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The Psychological Benefits of Adoption

Though adoption isn’t given the credit it deserves, it is still important to note how beneficial adoption can be. Adoption gives children in the system the chance to develop healthy attachments and experience a healthy environment. It allows children to thrive and help them in overcoming past traumas and neglect.

In an adoptive household, children are able to experience a healthy environment.  Through devotion and care, they are given the attention needed to develop properly. This is the opposite of what is offered in a group home environment . That is not to say that these are horrible places to grow up in. But in such an environment, the child may not be given the individual care and attention they need. According to an article from The Scientific American, “many children who have not had ample physical and emotional attention are at higher risk for behavioral, emotional, and social problems as they grow up,” (Harmon, 2010). Thus, children who are adopted have more opportunities to experience this necessary closeness that allows them to obtain the emotional attention a child needs.

Additionally, children who are adopted tend to experience identity issues because of their confusion about where they may come from. These children also fear that others may treat them differently when they find out that they are adopted (Wilson, 2004). However, according to Samantha Wilson’s article A Current Review of Adoption Research: Exploring Individual Differences in Adjustment:

With clear dialogue about adoptive status and openness about the child’s life events, families can be facilitators to the child’s exploration of his/her own adoptive status. Integrating life events into their sense of self through discussions with a trusted adult (usually the primary caregiver), children develop a positive self-image and identity in relation to adoption (Wilson, 2004).

Thus, through communication between adoptive families and their adopted children, the child can develop a more secure sense of identity. Through adoption, one would be able to aid the child with any identity issues they may face.

In terms of behavior, adoptive children have experienced past neglect and trauma that may cause them to act out or develop behavioral problems. By being able to experience a healthy environment through adoption, this type of behavior can be combated. In her article Adoption and the Effect on Children’s Development, Dana Johnson states “While not replacing a functional birth family, an adoptive home does provide most children an environment that cultivates normal childhood development and a successful transition through adolescence to adulthood,” (Johnson, 2002). Adoptive families are able to aid adopted children in combating effects of trauma experienced before adoption. This is something they may not see if they are still in an orphanage environment.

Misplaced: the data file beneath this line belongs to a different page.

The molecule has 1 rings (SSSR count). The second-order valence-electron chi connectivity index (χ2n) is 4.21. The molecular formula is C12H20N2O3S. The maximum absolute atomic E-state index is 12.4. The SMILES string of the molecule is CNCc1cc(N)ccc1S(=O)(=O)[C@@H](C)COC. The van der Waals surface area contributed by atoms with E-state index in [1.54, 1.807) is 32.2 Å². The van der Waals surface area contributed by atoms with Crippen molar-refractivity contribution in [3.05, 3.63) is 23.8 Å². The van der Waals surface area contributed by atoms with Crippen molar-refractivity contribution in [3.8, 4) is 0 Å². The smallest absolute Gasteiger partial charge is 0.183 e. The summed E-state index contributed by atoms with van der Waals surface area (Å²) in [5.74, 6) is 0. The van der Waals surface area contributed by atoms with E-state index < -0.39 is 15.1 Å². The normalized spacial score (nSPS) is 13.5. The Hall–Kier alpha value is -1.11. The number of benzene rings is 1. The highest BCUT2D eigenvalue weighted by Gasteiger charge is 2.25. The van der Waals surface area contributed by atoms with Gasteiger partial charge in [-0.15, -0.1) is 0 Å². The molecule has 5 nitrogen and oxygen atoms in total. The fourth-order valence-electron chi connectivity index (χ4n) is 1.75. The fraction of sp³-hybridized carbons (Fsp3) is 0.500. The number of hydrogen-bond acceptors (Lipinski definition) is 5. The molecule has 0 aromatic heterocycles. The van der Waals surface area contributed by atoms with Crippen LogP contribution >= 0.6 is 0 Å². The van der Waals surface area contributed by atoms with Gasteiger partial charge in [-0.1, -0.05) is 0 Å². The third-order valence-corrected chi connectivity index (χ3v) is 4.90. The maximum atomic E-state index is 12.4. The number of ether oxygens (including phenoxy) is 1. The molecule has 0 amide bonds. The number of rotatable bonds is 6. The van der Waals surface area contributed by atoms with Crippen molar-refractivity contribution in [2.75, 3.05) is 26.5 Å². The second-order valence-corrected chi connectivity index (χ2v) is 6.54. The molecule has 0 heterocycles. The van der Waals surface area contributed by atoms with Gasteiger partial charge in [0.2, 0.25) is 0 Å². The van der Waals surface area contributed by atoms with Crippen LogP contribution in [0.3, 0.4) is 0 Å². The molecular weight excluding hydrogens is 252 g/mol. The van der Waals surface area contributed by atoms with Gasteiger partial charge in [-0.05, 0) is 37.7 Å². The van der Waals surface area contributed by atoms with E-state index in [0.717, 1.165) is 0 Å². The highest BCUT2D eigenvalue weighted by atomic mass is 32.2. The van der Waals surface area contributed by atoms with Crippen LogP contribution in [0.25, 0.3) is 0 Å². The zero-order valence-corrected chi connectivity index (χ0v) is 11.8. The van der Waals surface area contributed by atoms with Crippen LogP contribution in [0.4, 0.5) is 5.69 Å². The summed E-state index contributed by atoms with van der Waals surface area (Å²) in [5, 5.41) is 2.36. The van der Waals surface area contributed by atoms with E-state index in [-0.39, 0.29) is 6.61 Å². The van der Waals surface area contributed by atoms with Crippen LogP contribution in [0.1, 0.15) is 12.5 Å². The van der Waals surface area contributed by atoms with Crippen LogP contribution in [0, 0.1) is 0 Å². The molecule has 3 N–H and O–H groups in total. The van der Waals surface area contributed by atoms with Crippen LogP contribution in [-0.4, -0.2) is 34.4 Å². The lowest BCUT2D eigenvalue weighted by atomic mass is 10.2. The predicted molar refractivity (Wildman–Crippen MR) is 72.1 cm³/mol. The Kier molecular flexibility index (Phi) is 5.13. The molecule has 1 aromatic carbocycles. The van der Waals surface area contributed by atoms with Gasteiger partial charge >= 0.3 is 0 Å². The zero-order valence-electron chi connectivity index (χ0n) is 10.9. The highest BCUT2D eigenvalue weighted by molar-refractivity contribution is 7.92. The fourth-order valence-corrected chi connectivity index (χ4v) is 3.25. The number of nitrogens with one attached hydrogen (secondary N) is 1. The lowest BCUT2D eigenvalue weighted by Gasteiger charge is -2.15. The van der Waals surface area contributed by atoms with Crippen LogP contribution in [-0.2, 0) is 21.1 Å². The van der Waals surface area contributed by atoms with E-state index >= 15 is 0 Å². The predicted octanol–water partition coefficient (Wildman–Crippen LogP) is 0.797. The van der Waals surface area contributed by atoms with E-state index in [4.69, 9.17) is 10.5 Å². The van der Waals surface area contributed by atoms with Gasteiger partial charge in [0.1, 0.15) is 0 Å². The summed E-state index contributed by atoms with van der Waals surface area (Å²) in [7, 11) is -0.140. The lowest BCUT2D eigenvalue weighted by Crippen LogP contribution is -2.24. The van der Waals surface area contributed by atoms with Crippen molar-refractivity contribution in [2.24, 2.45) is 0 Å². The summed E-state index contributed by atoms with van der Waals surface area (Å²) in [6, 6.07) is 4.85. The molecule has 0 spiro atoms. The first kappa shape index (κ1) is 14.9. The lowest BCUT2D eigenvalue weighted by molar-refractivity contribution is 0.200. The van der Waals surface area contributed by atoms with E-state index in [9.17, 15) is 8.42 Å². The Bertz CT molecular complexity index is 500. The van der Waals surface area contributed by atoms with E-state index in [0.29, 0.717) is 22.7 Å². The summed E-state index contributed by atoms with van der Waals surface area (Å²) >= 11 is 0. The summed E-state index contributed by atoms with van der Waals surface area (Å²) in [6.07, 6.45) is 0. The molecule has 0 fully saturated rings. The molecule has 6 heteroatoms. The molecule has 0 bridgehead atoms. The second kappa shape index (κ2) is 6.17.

In regards to the development of a child, growing up in an adoptive family would be better for the child cognitively and developmentally versus growing up in an orphanage. Adoption allows children to receive the closeness needed to develop secure attachments, they are able to communicate and develop a positive sense of self, and they are able to thrive in an environment that encourages normal development. In several ways, adoption is beneficial for the child and their development, which will have an immense impact on the life of that child. Thus, adoption should justly be given the credit it deserves.

RESOURCES:

Harmon, K. (2010, May 6). How Important is Physical Contact with your Infant?. In Scientific American. Retrieved May 14, 2017, from             https://www.scientificamerican.com/article/infant-touch/

Johnson, D. E. (2002, June). Adoption and the Effect on Children’s Development [Electronic version]. Early Human Development68(1), 39-54.

Wilson, S. L. (2004, August). A Current Review of Adoption Research: Exploring Individual Differences in Adjustment [Electronic version]. Children and Youth Services Review26(8), 687-696.

 

 

 

Edited by Viveca Shearin

Jessica Clanton
I am a contributing writer for Psych2Go and I am studying English and Secondary Education with a Creative Writing minor. I hope to contribute articles that are interesting and relatable while encouraging broader discussion.

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